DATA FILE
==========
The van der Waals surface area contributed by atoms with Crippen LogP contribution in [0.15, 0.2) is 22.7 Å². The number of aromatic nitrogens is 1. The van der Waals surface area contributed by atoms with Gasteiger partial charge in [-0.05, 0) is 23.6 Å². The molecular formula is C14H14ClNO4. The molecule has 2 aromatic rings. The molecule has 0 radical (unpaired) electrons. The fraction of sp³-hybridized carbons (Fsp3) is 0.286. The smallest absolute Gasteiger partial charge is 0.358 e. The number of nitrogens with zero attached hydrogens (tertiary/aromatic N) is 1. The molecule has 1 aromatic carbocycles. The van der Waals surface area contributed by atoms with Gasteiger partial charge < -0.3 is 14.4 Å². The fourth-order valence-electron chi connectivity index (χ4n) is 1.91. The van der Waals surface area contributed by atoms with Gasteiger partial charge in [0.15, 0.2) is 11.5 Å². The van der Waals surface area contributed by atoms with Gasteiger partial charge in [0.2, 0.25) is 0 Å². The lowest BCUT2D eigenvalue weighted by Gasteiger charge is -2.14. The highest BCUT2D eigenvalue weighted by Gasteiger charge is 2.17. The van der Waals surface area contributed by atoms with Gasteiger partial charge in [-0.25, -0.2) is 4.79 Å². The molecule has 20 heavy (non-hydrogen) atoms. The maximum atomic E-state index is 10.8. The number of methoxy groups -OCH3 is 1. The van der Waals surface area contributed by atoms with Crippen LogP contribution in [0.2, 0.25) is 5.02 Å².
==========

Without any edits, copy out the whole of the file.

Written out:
The van der Waals surface area contributed by atoms with Crippen LogP contribution in [0.15, 0.2) is 22.7 Å². The number of aromatic nitrogens is 1. The van der Waals surface area contributed by atoms with Gasteiger partial charge in [-0.05, 0) is 23.6 Å². The molecular formula is C14H14ClNO4. The molecule has 2 aromatic rings. The molecule has 0 radical (unpaired) electrons. The fraction of sp³-hybridized carbons (Fsp3) is 0.286. The smallest absolute Gasteiger partial charge is 0.358 e. The number of nitrogens with zero attached hydrogens (tertiary/aromatic N) is 1. The molecule has 1 aromatic carbocycles. The van der Waals surface area contributed by atoms with Gasteiger partial charge < -0.3 is 14.4 Å². The fourth-order valence-electron chi connectivity index (χ4n) is 1.91. The van der Waals surface area contributed by atoms with Gasteiger partial charge in [0.15, 0.2) is 11.5 Å². The van der Waals surface area contributed by atoms with Gasteiger partial charge in [0.2, 0.25) is 0 Å². The lowest BCUT2D eigenvalue weighted by Gasteiger charge is -2.14. The highest BCUT2D eigenvalue weighted by Gasteiger charge is 2.17. The van der Waals surface area contributed by atoms with Gasteiger partial charge in [-0.25, -0.2) is 4.79 Å². The molecule has 20 heavy (non-hydrogen) atoms. The maximum atomic E-state index is 10.8. The number of methoxy groups -OCH3 is 1. The van der Waals surface area contributed by atoms with Crippen LogP contribution in [0.2, 0.25) is 5.02 Å².